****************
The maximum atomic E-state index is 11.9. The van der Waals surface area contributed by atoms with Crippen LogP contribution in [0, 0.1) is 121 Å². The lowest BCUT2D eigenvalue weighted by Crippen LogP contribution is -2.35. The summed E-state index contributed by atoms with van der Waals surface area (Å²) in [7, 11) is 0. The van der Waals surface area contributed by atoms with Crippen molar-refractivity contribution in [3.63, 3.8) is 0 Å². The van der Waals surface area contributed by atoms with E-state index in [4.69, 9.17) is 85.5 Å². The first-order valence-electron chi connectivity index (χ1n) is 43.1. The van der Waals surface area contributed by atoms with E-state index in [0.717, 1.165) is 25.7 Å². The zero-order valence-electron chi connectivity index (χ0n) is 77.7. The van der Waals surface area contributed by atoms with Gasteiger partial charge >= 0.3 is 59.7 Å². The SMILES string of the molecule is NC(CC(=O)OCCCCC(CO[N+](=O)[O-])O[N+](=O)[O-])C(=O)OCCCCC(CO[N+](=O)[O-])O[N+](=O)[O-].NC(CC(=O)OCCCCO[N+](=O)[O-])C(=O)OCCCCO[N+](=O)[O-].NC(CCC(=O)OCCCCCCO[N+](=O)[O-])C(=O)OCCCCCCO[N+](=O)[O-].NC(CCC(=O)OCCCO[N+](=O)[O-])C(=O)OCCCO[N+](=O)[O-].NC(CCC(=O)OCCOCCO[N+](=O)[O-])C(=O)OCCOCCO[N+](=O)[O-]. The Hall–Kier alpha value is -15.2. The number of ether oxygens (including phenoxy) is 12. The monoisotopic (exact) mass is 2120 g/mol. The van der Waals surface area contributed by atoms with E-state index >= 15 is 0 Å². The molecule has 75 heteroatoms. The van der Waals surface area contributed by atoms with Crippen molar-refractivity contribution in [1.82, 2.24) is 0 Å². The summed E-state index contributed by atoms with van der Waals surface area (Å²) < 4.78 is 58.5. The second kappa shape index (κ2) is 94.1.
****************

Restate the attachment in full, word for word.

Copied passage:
The maximum atomic E-state index is 11.9. The van der Waals surface area contributed by atoms with Crippen LogP contribution in [0, 0.1) is 121 Å². The lowest BCUT2D eigenvalue weighted by Crippen LogP contribution is -2.35. The summed E-state index contributed by atoms with van der Waals surface area (Å²) in [7, 11) is 0. The van der Waals surface area contributed by atoms with Crippen molar-refractivity contribution in [3.63, 3.8) is 0 Å². The van der Waals surface area contributed by atoms with E-state index in [4.69, 9.17) is 85.5 Å². The first-order valence-electron chi connectivity index (χ1n) is 43.1. The van der Waals surface area contributed by atoms with E-state index in [0.717, 1.165) is 25.7 Å². The zero-order valence-electron chi connectivity index (χ0n) is 77.7. The van der Waals surface area contributed by atoms with Gasteiger partial charge >= 0.3 is 59.7 Å². The SMILES string of the molecule is NC(CC(=O)OCCCCC(CO[N+](=O)[O-])O[N+](=O)[O-])C(=O)OCCCCC(CO[N+](=O)[O-])O[N+](=O)[O-].NC(CC(=O)OCCCCO[N+](=O)[O-])C(=O)OCCCCO[N+](=O)[O-].NC(CCC(=O)OCCCCCCO[N+](=O)[O-])C(=O)OCCCCCCO[N+](=O)[O-].NC(CCC(=O)OCCCO[N+](=O)[O-])C(=O)OCCCO[N+](=O)[O-].NC(CCC(=O)OCCOCCO[N+](=O)[O-])C(=O)OCCOCCO[N+](=O)[O-]. The Hall–Kier alpha value is -15.2. The number of ether oxygens (including phenoxy) is 12. The monoisotopic (exact) mass is 2120 g/mol. The van der Waals surface area contributed by atoms with E-state index >= 15 is 0 Å². The molecule has 75 heteroatoms. The van der Waals surface area contributed by atoms with Crippen molar-refractivity contribution in [1.82, 2.24) is 0 Å². The summed E-state index contributed by atoms with van der Waals surface area (Å²) < 4.78 is 58.5. The second kappa shape index (κ2) is 94.1.